EconPapers    
Economics at your fingertips  
 

Disease and child growth in industrialising Japan: assessing instantaneous changes in growth and changes in the growth pattern, 1911-39

Eric Schneider () and Kota Ogasawara

Economic History Working Papers from London School of Economics and Political Science, Department of Economic History

Abstract: This paper assesses how the disease environment in interwar Japan influenced children’s growth and health. The data is drawn from government records from 1929 to 1939 which report the average heights of boys and girls in school at each age (6-21) for each of Japan’s 47 prefectures. We test the influence of disease in two ways. First, we test the influence of the disease environment at birth, proxied by the infant mortality rate, on the cohort growth pattern of children using the SITAR model to parameterise the growth pattern. In addition, we use a bilateral-specific fixed effects model to understand how disease instantaneously influenced growth controlling for prefecture-birth cohort effects. Our results suggest that health conditions in early life did not have a strong influence on the growth pattern of children in Japan. However, we do find a significant and economically meaningful instantaneous effect of the infant mortality rate on child height at ages 6-11 for both boys and girls. This suggests that child morbidity was very important to the increase in stature during interwar Japan, but it also suggests that the emphasis placed on preventing child stunting in the first thousand days in the modern development literature may be misplaced. The secular increase in height in interwar Japan was more strongly influenced by cumulative responses to the health environment across child development rather than being simply the outcome of improving cohort health.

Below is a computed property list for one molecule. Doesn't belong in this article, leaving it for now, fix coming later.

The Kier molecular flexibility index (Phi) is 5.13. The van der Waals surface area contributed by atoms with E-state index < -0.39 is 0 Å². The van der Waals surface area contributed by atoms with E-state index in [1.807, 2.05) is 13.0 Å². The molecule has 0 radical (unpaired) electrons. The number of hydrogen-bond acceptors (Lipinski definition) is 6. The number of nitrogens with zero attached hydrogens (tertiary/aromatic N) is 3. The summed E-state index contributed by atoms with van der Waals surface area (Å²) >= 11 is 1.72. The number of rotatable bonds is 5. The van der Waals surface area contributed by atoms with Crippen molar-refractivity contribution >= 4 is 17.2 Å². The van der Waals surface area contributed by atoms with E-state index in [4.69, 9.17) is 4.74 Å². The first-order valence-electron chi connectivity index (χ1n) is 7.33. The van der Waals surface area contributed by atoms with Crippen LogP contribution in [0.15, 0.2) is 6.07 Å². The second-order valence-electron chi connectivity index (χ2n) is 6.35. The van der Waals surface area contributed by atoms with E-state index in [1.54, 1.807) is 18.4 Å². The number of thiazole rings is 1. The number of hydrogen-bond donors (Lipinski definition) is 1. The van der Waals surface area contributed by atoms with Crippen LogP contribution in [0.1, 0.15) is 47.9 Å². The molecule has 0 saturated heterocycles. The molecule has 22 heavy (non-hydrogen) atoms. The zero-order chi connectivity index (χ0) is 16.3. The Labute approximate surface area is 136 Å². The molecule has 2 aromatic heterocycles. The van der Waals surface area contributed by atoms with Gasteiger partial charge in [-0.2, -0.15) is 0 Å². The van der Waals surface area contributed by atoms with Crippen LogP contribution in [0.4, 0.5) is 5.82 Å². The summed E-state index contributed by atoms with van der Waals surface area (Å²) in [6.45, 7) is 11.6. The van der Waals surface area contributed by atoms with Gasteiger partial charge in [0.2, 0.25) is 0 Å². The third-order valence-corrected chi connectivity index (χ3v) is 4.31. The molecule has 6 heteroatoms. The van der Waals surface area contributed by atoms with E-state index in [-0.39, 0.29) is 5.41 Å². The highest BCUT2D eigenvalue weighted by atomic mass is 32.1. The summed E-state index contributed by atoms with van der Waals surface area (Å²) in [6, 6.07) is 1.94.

Keywords: child growth; disease; health transition (search for similar items in EconPapers)
JEL-codes: I18 J13 N33 N35 O15 (search for similar items in EconPapers)
New Economics Papers: this item is included in nep-gro, nep-hea and nep-his
Date: 2017-08
References: View references in EconPapers View complete reference list from CitEc
Citations: View citations in EconPapers (3) Track citations by RSS feed

Downloads: (external link)
http://eprints.lse.ac.uk/84066/ Open access version. (application/pdf)

Related works:
This item may be available elsewhere in EconPapers: Search for items with the same title.

Export reference: BibTeX RIS (EndNote, ProCite, RefMan) HTML/Text

Persistent link: https://EconPapers.repec.org/RePEc:ehl:wpaper:84066

Access Statistics for this paper

More papers in Economic History Working Papers from London School of Economics and Political Science, Department of Economic History LSE, Dept. of Economic History Houghton Street London, WC2A 2AE, U.K.. Contact information at EDIRC.
Bibliographic data for series maintained by LSERO Manager on behalf of EH Dept. ().

 
Page updated 2019-07-21
Handle: RePEc:ehl:wpaper:84066